Outdoor recreation options featured in Sioux Falls Mayor Paul TenHaken's State of the City address

Several projects are underway or in the development stages, from splash parks to ice skating to mini-soccer fields, with the help of public-private collaboration.

SOC Great Plains Zoo.PNG
This is an artists rendering of the splash park at Great Plains Zoo and Delbridge Museum planned to open for summer 2024.

SIOUX FALLS — Parks, pools and soccer pitches featured prominently in Mayor Paul TenHaken’s State of the City address on Monday, April 17.

The speech at the Sioux Falls Convention Center is the annual highlight reel of successes and challenges for the city. With the COVID pandemic and related issues largely in the rearview, this year’s presentation was a primarily upbeat affair.

Collaboration was the theme for the day, from the proposed Riverline District to public safety to housing and the $215 million wastewater treatment plant under construction.

But peppered through TenHaken’s address were examples of upgrades or new opportunities for outdoor recreation.

Here’s the rundown of recreation updates from Monday’s presentation.


Splash pad at the Great Plains Zoo

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This is an artist's rendering of the splash park at the Great Plains Zoo and Delbridge Museum planned to open for the summer of 2024.

TenHaken announced a new water feature at the Great Plains Zoo and Delbridge Museum.

A splash pad will be added on the grounds at the zoo on Kiwanis Avenue.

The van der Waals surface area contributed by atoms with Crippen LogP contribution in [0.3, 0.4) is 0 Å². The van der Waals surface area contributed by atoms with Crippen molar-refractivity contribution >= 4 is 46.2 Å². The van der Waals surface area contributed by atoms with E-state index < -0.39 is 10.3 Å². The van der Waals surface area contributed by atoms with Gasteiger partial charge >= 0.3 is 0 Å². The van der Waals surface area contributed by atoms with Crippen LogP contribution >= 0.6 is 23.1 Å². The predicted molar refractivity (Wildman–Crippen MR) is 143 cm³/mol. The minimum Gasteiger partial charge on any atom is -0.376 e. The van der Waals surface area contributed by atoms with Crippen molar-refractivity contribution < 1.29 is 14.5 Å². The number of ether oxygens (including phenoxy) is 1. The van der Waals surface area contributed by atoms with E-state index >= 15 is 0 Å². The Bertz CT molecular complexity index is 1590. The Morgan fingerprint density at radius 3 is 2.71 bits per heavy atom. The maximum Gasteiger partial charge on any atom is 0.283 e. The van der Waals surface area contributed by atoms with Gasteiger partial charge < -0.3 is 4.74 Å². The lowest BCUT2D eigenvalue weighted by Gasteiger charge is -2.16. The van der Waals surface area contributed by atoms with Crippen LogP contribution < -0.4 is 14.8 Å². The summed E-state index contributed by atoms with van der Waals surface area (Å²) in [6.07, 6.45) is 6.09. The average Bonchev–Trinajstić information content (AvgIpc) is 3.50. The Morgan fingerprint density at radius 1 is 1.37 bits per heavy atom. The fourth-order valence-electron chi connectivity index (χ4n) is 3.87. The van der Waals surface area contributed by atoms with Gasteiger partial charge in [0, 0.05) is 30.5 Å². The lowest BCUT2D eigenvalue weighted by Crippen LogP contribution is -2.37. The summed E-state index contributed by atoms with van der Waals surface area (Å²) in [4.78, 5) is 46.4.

The mayor said plans for the zoo to merge with Sertoma Butterfly House and Aquarium has brought new momentum to the organization.

The zoo also is bringing back a lion exhibit.

The splash pad will be privately funded and open by May of next year, the mayor said.

Hayward Park splash pad and dog park

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This is an artist's rendering of the Hayward Park splash pad and dog park planned to open in May 2023 at the park on North Valley View Road.

The park on North Valley View Road is adjacent to Hayward Elementary School and the MariCar Community Center on the city’s west side.

The improvements are the result of a partnership with the Promising Futures Fund, a nonprofit that supports schools with high rates of poverty, and Leadership Sioux Falls.

The project “is bringing a much needed, positive community hub to an underserved neighborhood,” TenHaken said.


The $2.25 million in upgrades include new playground equipment, splash pad, dog park with synthetic turf and a walking loop. The park will open with a ceremony on May 19.

“This will be the perfect kickoff to summer for kids in families in that neighborhood,” he said.

Fitness court at Rotary Park

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This is an artist's rendering of the Hayward Park splash pad and dog park planned to open in May 2023 at the park on North Valley View Road.

Rotary Park is along the bike trail near the intersection of 26th Street and Southeastern Avenue. The park was transformed by the massive construction project that elevated East 26th Street over railroad tracks that parallel Southeastern.

The parking lot is now on the west side of the Big Sioux River, accessible by a bridge.